HONG KONG: With an on-time rate of 99.9 per cent, Hong Kong's Mass Transit Railway (MTR) is often called the best public transport operator in the world.
That figure, according to CEO Lincoln Leong, means a commuter in Hong Kong who uses MTR to travel to and from work every day would encounter one five-minute delay every three years.
But a high speed rail project has landed the firm in an unfamiliar spot.
The Express Rail Link, which will plug Hong Kong into China’s national high speed network, was initially scheduled to be completed by the end of 2015. MTR now says it will be delayed to the third quarter of 2018.
With delays comes with budget overruns. The firm has asked for another HK$19.42 billion (US$2.5 billion) from the government, which owns a 76 per cent stake in MTR, on top of the HK$65 billion initial budget.
Mr Leong, who became CEO last year after his predecessor’s contract was terminated, says construction has proven to be harder than expected despite an extensive geologic survey. A labor crunch in Hong Kong has also taken a toll.
"The shortage of labor in HK has driven up construction costs significantly,” Mr Leong said. “One looks at the government’s construction cost index, from 2010 to 2014, there was something like a 50 to 60 per cent increase."
The firm would repay almost all of the HK$19.42 billion in additional costs through two special dividends. A shareholders’ meeting is scheduled for Feb 1 to vote on the payout plan.
But first, the Finance Committee of the Legislative Council will have to approve the additional funding bill. It will not be easy to convince lawmakers, considering the project is already the most expensive in the world on a per-kilometre basis.
The Express Rail Link is only 26 kilometres long and when it is completed, the train ride will last just 14 minutes. But the project will end up costing US$10.83 billion, working out to be US$416 million per kilometre.
In comparison, China spends US$20 million for every kilometre of its high speed rail network, according to the World Bank, Meantime, a high speed train line under construction in California is expected to cost US$56 million per kilometer.
Unlike other high speed rail projects around the world, the Express Rail Link is entirely underground, including a massive four-storey terminal in downtown Kowloon. MTR has argued the design, due to Hong Kong’s complicated topography, is the biggest reason for the high cost.
In 2010, the Hong Kong government estimated that the direct economic benefits the rail link could bring over 50 years would total HK$87 billion. Most of the benefits will come from hours saved by travellers.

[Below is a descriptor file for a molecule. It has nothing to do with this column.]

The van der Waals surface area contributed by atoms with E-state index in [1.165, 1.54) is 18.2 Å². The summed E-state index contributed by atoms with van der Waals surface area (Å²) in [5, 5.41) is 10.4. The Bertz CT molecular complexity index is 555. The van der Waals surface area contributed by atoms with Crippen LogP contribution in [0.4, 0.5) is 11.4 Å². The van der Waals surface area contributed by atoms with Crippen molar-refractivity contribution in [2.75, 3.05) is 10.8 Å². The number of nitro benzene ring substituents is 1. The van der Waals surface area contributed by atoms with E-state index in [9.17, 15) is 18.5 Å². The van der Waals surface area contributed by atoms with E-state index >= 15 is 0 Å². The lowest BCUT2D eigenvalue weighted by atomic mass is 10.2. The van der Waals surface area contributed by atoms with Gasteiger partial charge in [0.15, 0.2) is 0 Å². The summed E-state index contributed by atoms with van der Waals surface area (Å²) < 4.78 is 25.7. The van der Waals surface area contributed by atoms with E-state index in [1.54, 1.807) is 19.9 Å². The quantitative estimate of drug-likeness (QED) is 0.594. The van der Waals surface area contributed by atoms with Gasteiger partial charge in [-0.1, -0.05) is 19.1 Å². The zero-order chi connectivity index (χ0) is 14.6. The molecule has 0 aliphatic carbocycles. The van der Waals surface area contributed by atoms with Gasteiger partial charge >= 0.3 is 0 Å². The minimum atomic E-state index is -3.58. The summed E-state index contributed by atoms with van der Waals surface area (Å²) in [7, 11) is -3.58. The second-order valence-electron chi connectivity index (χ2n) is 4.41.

Once the project is completed, travel time from Hong Kong to Guangzhou will be cut by half to 50 minutes. Riding the train to Shanghai will take eight hours, instead of 20 hours.
But many in the city’s pro-democracy camp have from the beginning questioned if the rail line was worth building at all. Protesters laid siege to the Legislative Council building when the project was approved in 2010.
"We think it's a lot of money, but so little benefit. Now of course we have to wait many more years to see any benefit at all," said pro-democracy Legislative Councillor Emily Lau.
Some economists have said that the government underestimated benefits the rail link can bring. Frances Lui, head of the economics department at the University of Science and Technology, said the official projection did not take into account the 10,000 jobs created and underestimated wage growth, or time value of the hours travellers save.
He said, according to his analysis, that “the benefit-to-cost ratio is higher than 2-to-1, which means that it is very worthwhile to pursue the project, despite the increase in costs and disregard for many of the indirect effects”.
But economics aside, pan-democrats are also troubled by a government proposal to have a joint border checkpoint. With it, travelers would not need to go through border clearance twice, a lengthy process that otherwise could take away the benefit of travelling on the high speed rail.
But that also means mainland border control officials would be stationed in Hong Kong, which the pan-democrats believe violates Hong Kong’s "one country, two systems" status.
Critics of the pan-democrats argue that it makes no sense holding a rail project hostage over the issue, especially when the project is 75 per cent complete.
“In Europe, two different sovereign nations can have co-location of checkpoints. It makes no sense that China and Hong Kong can’t do this,” says Andrew Leung, an independent consultant who served as Hong Kong’s Deputy Secretary for Transport in the 1990s.
The juxtaposed controls agreement among France, Belgium and Britain means when traveling across the English Channel, travelers go through passport control before embarkation, but not when they arrive on the other side.
But objection to the joint border checkpoint in Hong Kong has grown louder after local bookseller Lee Po disappeared. Many of his supporters suspect he was abducted by Chinese authorities in the city.
"There's so little trust, people do not trust them, of course we won't let them do it. With other places, they respect each other, of course they can do it," Ms Lau said.
But Mr Leung countered that it is dangerous for the opposition to thwart Hong Kong’s economic integration with mainland China over politics.
“Some people think Hong Kong can be an island. Hong Kong cannot be an island. If this kind of mentality repeats itself, Hong Kong will be shut out of the bigger economy,” he said.
MTR has cautioned that if more money does not arrive by the end of February, works on the Express Rail Link would have to be halted.
That means some 7,000 construction workers and engineers would lose their jobs, a daunting prospect for the economy, which grew just 2.3 per cent in 2015, the slowest pace since the Global Financial Crisis in 2008.